A: Employers are under a duty to conduct a search for suitable alternative employment for employees who are at risk of redundancy. This can involve offering current vacancies, but it can also involve looking at changing terms and conditions, bumping, job shares and other measures. The question of suitability is subjective and employees should be given an amount of discretion as to whether an alternative is indeed suitable for them. When it comes to open vacancies, employees at risk should usually be given first refusal over others who are not at risk even where this comes to a competitive recruitment exercise. Short time working will not constitute a change necessitating collective consultation if the employer already has a contractual right to place employees on short time working.
Q: Do you have to undertake the collective consultation process if you are making less than 20 employees redundant?
A: Potentially, yes. Collective consultation will apply when an employer is proposing to dismiss as redundant 20 or more employees in a 90 day period. The definition refers to the numbers of employees who are at risk, as opposed to the numbers actually being made redundant and will also apply in cases involving variations to terms and conditions.
Q: We have provision for lay off and short time work stated within our contracts – What are the practicalities of both and how does the selection criteria work?
A: Both measures are intended to be short term measures to address temporary downturns in work. Employees on lay off will have no work in any given week and employees on short time working will only have fewer hours of available work. There is no minimum or maximum amount of time an employee can be placed on either, but after 6 continuous weeks or 13 non-consecutive weeks an employee can make a request for a redundancy payment. The selection process should be akin to the redundancy selection process and be based on non-discriminatory, objective criteria based on the work which is affected by the overarching downturn in work.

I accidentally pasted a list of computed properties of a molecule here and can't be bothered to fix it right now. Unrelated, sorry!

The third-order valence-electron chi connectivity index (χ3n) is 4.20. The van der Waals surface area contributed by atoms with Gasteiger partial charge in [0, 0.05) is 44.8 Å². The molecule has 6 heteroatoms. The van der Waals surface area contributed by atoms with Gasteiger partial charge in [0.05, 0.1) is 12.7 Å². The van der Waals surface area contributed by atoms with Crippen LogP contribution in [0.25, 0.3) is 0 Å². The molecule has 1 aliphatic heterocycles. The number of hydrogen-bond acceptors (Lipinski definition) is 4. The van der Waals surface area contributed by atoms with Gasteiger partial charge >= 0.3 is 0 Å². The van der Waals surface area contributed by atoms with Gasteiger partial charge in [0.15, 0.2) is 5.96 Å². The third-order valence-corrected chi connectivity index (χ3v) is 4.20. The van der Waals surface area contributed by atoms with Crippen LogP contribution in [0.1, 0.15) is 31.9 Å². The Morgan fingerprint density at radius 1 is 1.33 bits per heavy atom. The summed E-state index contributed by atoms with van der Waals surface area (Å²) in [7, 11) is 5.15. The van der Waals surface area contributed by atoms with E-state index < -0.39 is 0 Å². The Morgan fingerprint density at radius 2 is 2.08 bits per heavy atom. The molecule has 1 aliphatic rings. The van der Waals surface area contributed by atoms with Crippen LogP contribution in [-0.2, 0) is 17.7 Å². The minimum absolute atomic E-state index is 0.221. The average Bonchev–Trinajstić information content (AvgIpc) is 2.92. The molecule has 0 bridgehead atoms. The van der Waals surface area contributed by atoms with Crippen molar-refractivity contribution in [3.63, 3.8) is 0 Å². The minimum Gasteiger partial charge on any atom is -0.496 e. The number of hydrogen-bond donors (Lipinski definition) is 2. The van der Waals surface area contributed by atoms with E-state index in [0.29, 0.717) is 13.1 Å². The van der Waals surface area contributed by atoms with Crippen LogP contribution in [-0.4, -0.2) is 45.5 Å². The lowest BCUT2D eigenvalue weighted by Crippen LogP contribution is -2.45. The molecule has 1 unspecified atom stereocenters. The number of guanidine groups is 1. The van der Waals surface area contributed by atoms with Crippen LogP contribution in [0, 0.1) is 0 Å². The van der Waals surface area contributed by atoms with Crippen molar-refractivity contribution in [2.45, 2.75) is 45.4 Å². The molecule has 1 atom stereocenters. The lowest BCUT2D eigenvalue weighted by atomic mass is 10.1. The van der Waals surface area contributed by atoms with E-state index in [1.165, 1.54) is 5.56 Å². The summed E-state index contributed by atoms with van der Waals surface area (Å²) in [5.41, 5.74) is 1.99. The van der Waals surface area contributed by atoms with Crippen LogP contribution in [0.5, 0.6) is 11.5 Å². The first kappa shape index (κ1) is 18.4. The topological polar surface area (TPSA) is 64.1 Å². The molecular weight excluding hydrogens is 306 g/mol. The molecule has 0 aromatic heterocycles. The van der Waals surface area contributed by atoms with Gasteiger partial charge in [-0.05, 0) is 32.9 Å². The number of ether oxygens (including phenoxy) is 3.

Q: We intend to put at risk both of our Team Leaders and will be pooling and scoring them. However, we also have a Line Leader who is basically an apprentice Team leader in training (the plan was for them to step up to Team Leader in the future) – should that person be included in this pool or not?
A: With apprentices there are complex rules regarding their selection for redundancy and advice should always be sought before placing an apprentice at risk. When it comes to pooling however, the general principle in that anyone who carries out the work of a particular kind which is ceasing or diminishing should be included in the pool with skills and interchangeability of roles also being considered.
Q: Is it a reasonable “business case” to say the role is simply no longer required?
A: Potentially yes, but an employer must be able to explain why the role is no longer required with reference to the requirements of s139 Employment Rights Act 1996 which refers to and requires a reduction or cessation in work of a particular kind.
Q: Do we have to pool part-time & full-time employees even though we only want to reduce the workforce by the part-time hours?
A: The best advice on this would be to do so. The issue is vexed and there is no satisfactory authority on whether part time work can be distinguished from full time work as work of a particular kind. Employers should pool all employees irrespective of hours worked if they carry out the work of a particular kind which is ceasing or diminishing.